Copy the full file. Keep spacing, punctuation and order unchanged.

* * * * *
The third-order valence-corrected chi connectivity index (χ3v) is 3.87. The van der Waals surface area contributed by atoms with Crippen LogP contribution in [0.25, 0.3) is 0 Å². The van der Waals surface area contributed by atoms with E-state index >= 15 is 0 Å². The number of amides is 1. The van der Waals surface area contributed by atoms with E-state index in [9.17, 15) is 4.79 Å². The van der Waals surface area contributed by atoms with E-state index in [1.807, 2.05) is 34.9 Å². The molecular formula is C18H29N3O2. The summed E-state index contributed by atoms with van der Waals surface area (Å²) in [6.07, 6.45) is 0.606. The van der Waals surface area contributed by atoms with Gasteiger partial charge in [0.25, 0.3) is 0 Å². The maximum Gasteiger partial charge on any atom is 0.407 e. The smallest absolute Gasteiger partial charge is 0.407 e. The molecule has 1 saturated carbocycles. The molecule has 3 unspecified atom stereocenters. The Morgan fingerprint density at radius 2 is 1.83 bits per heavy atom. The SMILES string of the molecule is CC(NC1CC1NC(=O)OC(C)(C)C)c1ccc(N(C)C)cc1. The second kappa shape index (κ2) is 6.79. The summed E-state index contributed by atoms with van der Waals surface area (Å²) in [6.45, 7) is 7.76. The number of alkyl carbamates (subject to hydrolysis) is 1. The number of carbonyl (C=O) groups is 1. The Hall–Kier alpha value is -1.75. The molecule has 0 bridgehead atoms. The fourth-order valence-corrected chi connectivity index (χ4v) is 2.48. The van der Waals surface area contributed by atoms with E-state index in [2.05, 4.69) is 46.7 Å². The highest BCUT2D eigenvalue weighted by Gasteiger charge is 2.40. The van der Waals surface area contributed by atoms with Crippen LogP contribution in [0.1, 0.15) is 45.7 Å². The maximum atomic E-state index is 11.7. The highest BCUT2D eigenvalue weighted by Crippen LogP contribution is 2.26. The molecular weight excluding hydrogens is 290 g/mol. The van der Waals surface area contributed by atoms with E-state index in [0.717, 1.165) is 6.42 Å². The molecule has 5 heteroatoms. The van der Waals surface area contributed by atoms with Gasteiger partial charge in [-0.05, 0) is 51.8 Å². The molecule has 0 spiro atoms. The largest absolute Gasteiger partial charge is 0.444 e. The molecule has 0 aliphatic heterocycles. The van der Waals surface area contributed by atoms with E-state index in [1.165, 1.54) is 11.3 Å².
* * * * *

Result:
The third-order valence-corrected chi connectivity index (χ3v) is 3.87. The van der Waals surface area contributed by atoms with Crippen LogP contribution in [0.25, 0.3) is 0 Å². The van der Waals surface area contributed by atoms with E-state index >= 15 is 0 Å². The number of amides is 1. The van der Waals surface area contributed by atoms with E-state index in [9.17, 15) is 4.79 Å². The van der Waals surface area contributed by atoms with E-state index in [1.807, 2.05) is 34.9 Å². The molecular formula is C18H29N3O2. The summed E-state index contributed by atoms with van der Waals surface area (Å²) in [6.07, 6.45) is 0.606. The van der Waals surface area contributed by atoms with Gasteiger partial charge in [0.25, 0.3) is 0 Å². The maximum Gasteiger partial charge on any atom is 0.407 e. The smallest absolute Gasteiger partial charge is 0.407 e. The molecule has 1 saturated carbocycles. The molecule has 3 unspecified atom stereocenters. The Morgan fingerprint density at radius 2 is 1.83 bits per heavy atom. The SMILES string of the molecule is CC(NC1CC1NC(=O)OC(C)(C)C)c1ccc(N(C)C)cc1. The second kappa shape index (κ2) is 6.79. The summed E-state index contributed by atoms with van der Waals surface area (Å²) in [6.45, 7) is 7.76. The number of alkyl carbamates (subject to hydrolysis) is 1. The number of carbonyl (C=O) groups is 1. The Hall–Kier alpha value is -1.75. The molecule has 0 bridgehead atoms. The fourth-order valence-corrected chi connectivity index (χ4v) is 2.48. The van der Waals surface area contributed by atoms with E-state index in [2.05, 4.69) is 46.7 Å². The highest BCUT2D eigenvalue weighted by Gasteiger charge is 2.40. The van der Waals surface area contributed by atoms with Crippen LogP contribution in [0.1, 0.15) is 45.7 Å². The maximum atomic E-state index is 11.7. The highest BCUT2D eigenvalue weighted by Crippen LogP contribution is 2.26. The molecular weight excluding hydrogens is 290 g/mol. The van der Waals surface area contributed by atoms with E-state index in [0.717, 1.165) is 6.42 Å². The molecule has 5 heteroatoms. The van der Waals surface area contributed by atoms with Gasteiger partial charge in [-0.05, 0) is 51.8 Å². The molecule has 0 spiro atoms. The largest absolute Gasteiger partial charge is 0.444 e. The molecule has 0 aliphatic heterocycles. The van der Waals surface area contributed by atoms with E-state index in [1.165, 1.54) is 11.3 Å².